Toyota recalls up to 1.8 million automobiles

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Toyota recalls up to 1.8 million automobiles

By | September 3, 2019

Saturday, January 30, 2010

The automobile manufacturer Toyota has said that it will recall up to 1.8 million cars across Europe, after a problem with the accelerator pedal was discovered.

According to the firm, eight models were affected by the problem — AYGO, iQ, Yaris, Auris, Corolla, Verso, Avensis, and RAV4 — after it was discovered that the accelerator may become stuck in a depressed position, resulting in uncontrollable speeding.

On Thursday, Toyota said it would recall 1.1 million cars in the US; a day previous, it had suspended eight models from sales. Last week, 2.3 million cars in the US were recalled due to the pedal issues.

The chief executive of Toyota Motor Europe commented on the recall. “We understand that the current situation is creating concerns and we deeply regret it,” said Tadashi Arashima. The firm, however, noted that it wasn’t aware of any accidents resulted by the malfunctioning accelerator pedals, and not many pedal problem incidents were reported in Europe. “The potential accelerator pedal issue only occurs in very rare circumstances,” Arashima added.

The National Automobile Dealers Association, meanwhile, commented that Toyota showrooms could lose as much as US$2.47 billion worth of revenue due to the incident.

“Toyota veterans will likely hear the news with disbelief and keep faith in the brand, but new customers could definitely be scared off,” remarked Robert Rademacher, who is the president of the trade group ZDK, as quoted by Business Week. “This recall has a dimension which we’ve never seen before.”

There are concerns that the problem may result in reduced consumer trust in Toyota. Hans-Peter Wodniok, an analyst for Fairesearch GmbH & Co. in Germany, noted: “If this is a one-time event, huge as it is, Toyota may be forgiven. But if something happens again in the next months and years, they will have gambled away customer trust in Europe as well.”

Analysts for Morgan Stanley, however, said they believed Toyota would not suffer much from the incident. “The company’s actions to correct the situation are timely enough to avoid major brand damage,” they remarked in a note to investors.

Gastric bypass surgery performed by remote control

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Gastric bypass surgery performed by remote control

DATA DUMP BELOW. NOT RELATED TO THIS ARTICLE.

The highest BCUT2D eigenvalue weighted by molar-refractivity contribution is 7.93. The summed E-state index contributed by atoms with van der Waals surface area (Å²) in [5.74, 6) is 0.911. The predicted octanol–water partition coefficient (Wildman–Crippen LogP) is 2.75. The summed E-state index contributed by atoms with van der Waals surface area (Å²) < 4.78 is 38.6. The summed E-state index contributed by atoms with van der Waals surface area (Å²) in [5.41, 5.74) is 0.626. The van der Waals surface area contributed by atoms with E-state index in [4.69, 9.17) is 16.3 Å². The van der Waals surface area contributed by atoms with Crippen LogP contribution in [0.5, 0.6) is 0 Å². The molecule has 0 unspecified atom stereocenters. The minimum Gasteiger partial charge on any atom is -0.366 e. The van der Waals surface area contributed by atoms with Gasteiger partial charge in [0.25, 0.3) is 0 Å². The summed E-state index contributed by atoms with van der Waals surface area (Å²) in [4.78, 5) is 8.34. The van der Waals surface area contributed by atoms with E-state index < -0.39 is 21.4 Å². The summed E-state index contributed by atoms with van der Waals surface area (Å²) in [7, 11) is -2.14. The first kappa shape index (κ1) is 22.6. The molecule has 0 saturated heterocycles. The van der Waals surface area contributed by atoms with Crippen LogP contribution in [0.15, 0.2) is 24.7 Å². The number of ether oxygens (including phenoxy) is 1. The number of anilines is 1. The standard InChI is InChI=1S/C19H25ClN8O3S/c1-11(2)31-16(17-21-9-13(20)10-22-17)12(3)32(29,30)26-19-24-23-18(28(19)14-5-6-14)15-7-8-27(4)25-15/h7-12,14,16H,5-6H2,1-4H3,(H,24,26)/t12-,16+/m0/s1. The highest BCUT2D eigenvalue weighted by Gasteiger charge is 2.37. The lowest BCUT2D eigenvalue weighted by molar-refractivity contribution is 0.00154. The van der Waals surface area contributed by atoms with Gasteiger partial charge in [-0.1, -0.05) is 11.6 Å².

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Sunday, August 21, 2005

A robotic system at Stanford Medical Center was used to perform a laparoscopic gastric bypass surgery successfully with a theoretically similar rate of complications to that seen in standard operations. However, as there were only 10 people in the experimental group (and another 10 in the control group), this is not a statistically significant sample.

If this surgical procedure is as successful in large-scale studies, it may lead the way for the use of robotic surgery in even more delicate procedures, such as heart surgery. Note that this is not a fully automated system, as a human doctor controls the operation via remote control. Laparoscopic gastric bypass surgery is a treatment for obesity.

There were concerns that doctors, in the future, might only be trained in the remote control procedure. Ronald G. Latimer, M.D., of Santa Barbara, CA, warned “The fact that surgeons may have to open the patient or might actually need to revert to standard laparoscopic techniques demands that this basic training be a requirement before a robot is purchased. Robots do malfunction, so a backup system is imperative. We should not be seduced to buy this instrument to train surgeons if they are not able to do the primary operations themselves.”

There are precedents for just such a problem occurring. A previous “new technology”, the electrocardiogram (ECG), has lead to a lack of basic education on the older technology, the stethoscope. As a result, many heart conditions now go undiagnosed, especially in children and others who rarely undergo an ECG procedure.